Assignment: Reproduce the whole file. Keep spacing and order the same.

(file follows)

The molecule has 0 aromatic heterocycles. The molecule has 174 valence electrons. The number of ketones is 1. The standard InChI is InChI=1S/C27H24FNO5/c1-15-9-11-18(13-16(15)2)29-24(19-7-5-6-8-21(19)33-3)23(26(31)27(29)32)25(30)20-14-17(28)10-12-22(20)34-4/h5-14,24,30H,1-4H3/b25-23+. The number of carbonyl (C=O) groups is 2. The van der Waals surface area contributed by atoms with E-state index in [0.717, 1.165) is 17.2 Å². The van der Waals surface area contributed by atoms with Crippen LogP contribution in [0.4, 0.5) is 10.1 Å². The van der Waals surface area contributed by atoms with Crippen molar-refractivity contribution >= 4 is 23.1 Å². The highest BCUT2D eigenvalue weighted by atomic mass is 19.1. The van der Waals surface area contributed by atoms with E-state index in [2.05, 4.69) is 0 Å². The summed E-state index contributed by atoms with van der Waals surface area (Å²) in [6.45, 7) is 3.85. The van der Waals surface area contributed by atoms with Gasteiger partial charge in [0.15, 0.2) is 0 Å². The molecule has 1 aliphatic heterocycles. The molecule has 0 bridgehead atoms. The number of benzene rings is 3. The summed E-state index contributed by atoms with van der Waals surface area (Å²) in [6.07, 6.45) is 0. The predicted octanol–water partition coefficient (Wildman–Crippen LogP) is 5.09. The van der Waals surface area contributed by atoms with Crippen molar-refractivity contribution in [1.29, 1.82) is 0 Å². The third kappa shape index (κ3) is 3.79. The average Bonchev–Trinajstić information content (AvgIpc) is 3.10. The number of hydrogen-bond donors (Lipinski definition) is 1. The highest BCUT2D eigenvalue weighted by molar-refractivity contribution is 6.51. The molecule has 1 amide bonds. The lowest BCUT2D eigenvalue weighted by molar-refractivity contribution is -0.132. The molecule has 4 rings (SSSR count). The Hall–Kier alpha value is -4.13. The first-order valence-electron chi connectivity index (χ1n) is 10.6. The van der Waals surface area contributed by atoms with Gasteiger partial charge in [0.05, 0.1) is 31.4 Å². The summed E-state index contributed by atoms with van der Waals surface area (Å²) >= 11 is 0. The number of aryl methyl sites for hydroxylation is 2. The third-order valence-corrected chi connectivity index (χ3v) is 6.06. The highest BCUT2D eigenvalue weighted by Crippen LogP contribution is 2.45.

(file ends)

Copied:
The molecule has 0 aromatic heterocycles. The molecule has 174 valence electrons. The number of ketones is 1. The standard InChI is InChI=1S/C27H24FNO5/c1-15-9-11-18(13-16(15)2)29-24(19-7-5-6-8-21(19)33-3)23(26(31)27(29)32)25(30)20-14-17(28)10-12-22(20)34-4/h5-14,24,30H,1-4H3/b25-23+. The number of carbonyl (C=O) groups is 2. The van der Waals surface area contributed by atoms with E-state index in [0.717, 1.165) is 17.2 Å². The van der Waals surface area contributed by atoms with Crippen LogP contribution in [0.4, 0.5) is 10.1 Å². The van der Waals surface area contributed by atoms with Crippen molar-refractivity contribution >= 4 is 23.1 Å². The highest BCUT2D eigenvalue weighted by atomic mass is 19.1. The van der Waals surface area contributed by atoms with E-state index in [2.05, 4.69) is 0 Å². The summed E-state index contributed by atoms with van der Waals surface area (Å²) in [6.45, 7) is 3.85. The van der Waals surface area contributed by atoms with Gasteiger partial charge in [0.15, 0.2) is 0 Å². The molecule has 1 aliphatic heterocycles. The molecule has 0 bridgehead atoms. The number of benzene rings is 3. The summed E-state index contributed by atoms with van der Waals surface area (Å²) in [6.07, 6.45) is 0. The predicted octanol–water partition coefficient (Wildman–Crippen LogP) is 5.09. The van der Waals surface area contributed by atoms with Crippen molar-refractivity contribution in [1.29, 1.82) is 0 Å². The third kappa shape index (κ3) is 3.79. The average Bonchev–Trinajstić information content (AvgIpc) is 3.10. The number of hydrogen-bond donors (Lipinski definition) is 1. The highest BCUT2D eigenvalue weighted by molar-refractivity contribution is 6.51. The molecule has 1 amide bonds. The lowest BCUT2D eigenvalue weighted by molar-refractivity contribution is -0.132. The molecule has 4 rings (SSSR count). The Hall–Kier alpha value is -4.13. The first-order valence-electron chi connectivity index (χ1n) is 10.6. The van der Waals surface area contributed by atoms with Gasteiger partial charge in [0.05, 0.1) is 31.4 Å². The summed E-state index contributed by atoms with van der Waals surface area (Å²) >= 11 is 0. The number of aryl methyl sites for hydroxylation is 2. The third-order valence-corrected chi connectivity index (χ3v) is 6.06. The highest BCUT2D eigenvalue weighted by Crippen LogP contribution is 2.45.